Word of a new viral illness came just a couple of months before chaos ensued: Ski resorts were ordered closed: then restaurants, bars and gyms were shut down, and then we were told to stay home.
All of that came at the height of spring break 2020, and in one of the busiest months for the ski industry here and for beach towns around the world.
Even as hospitals filled and deaths surged, speculation about when we would "return to normal" immediately emerged and really has never ended.
Surely by summer people could take vacations, surely by fall kids would be back in classrooms, surely by the holiday we would be able to travel to grandma's house, surely by the end of the year the virus will be under control … and so it went.
Now we are sure of nothing, yet we cling to that worn idea of getting back to normal – a phrase we should have trashed months ago along with the word unprecedented. (Adding "new" or "next" in front doesn't help, it merely perpetuates that there's a normal to which we can all relate.)
Spring break 2021 is a good time for reflection, not just because it brings the one-year mark of many pandemic milestones — the declaration by the World Health Organization of a global pandemic, former President Donald Trump's declaration of a national emergency, and Colorado Gov. Jared Polis' shutdown orders — but also because of what we've learned about resiliency in the past year. Spring break is and likely always will be a significant marker of when life was changed by Covid.
And maybe if we can do just one normal thing during spring break this year we'll feel better.
Recovery is personal
Just a year ago, well before I and most others knew how devastating the pandemic would be, I suggested in a column "there is no COVID-19 switch to turn off, and the sooner we get our heads around that idea the better."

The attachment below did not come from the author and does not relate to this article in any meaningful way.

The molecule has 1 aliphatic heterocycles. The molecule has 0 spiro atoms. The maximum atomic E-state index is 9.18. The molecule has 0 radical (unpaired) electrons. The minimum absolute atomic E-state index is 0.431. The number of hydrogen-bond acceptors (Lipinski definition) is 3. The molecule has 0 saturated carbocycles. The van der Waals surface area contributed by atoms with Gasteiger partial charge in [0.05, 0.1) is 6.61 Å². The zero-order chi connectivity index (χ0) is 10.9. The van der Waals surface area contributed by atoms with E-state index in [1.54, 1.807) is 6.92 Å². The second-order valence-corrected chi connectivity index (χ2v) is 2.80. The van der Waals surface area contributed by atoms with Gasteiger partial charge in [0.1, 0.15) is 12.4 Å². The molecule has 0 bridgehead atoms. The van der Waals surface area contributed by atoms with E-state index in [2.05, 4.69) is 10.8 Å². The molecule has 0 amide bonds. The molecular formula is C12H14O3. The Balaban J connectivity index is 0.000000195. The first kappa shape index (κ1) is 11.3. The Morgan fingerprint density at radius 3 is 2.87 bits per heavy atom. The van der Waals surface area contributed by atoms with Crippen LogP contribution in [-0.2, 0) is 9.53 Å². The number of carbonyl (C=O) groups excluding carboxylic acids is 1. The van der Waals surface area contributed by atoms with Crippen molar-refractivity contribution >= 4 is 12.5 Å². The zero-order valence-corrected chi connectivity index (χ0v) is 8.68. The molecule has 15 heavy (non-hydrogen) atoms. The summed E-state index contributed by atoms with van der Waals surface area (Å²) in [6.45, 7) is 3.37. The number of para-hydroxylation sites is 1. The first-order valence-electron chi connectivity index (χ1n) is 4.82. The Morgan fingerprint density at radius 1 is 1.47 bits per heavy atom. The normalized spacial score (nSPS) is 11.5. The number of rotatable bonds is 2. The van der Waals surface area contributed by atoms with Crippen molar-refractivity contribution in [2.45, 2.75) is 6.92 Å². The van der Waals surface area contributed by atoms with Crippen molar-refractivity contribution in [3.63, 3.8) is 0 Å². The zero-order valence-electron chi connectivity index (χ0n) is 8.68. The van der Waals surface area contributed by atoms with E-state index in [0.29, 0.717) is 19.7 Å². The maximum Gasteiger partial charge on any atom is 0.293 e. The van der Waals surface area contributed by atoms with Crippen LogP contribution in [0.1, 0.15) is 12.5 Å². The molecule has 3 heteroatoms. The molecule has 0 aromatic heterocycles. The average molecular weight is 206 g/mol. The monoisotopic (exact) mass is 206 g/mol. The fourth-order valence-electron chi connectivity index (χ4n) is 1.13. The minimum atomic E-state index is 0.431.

I wrote that we should instead build our resiliency — as individuals, neighborhoods, cities, states, a nation, the world.
Resiliency is the capacity to recover quickly from misfortune or difficulties. Recover, not return to a point in time that is gone forever. Recovery is a term right now most often associated with the economy and reduced to its simplest terms means low unemployment and a strong stable stock market. Economic recovery, however, doesn't equal personal recovery, and we have so much need for that in our communities.
Thousands are recovering from the grief of losing someone close to them or are dealing with ongoing health issues that have puzzled researchers, the so-called longhaulers.
Doctors and nurses with the most intimate view of the devastation caused by the virus may have the longest road to recovery as they deal with daily stress, PTSD and a public that on one hand hails them as heroes and on the other hand refuses to mask up or take other precautions.
School children and college students must recover from a year of disjointed — at best — education. Recovery for schools and districts does not just mean getting students back in the classroom but also figuring out the issues that made distance learning so enormously difficult and ineffective: lack of computers and internet connectivity, poor online curriculum, inability to track students who don't show up online, etc.
Yes, we can all agree that in-person learning is the best educational option, but in this technological age it is distressing to see how ill-equipped most schools are to switch to even short-term, high-quality e-learning.
People who lost jobs permanently and the owners of businesses that closed must find a new path forward. Sure, some made that famous pivot during the year and have found that path, but for others it wasn't so easy.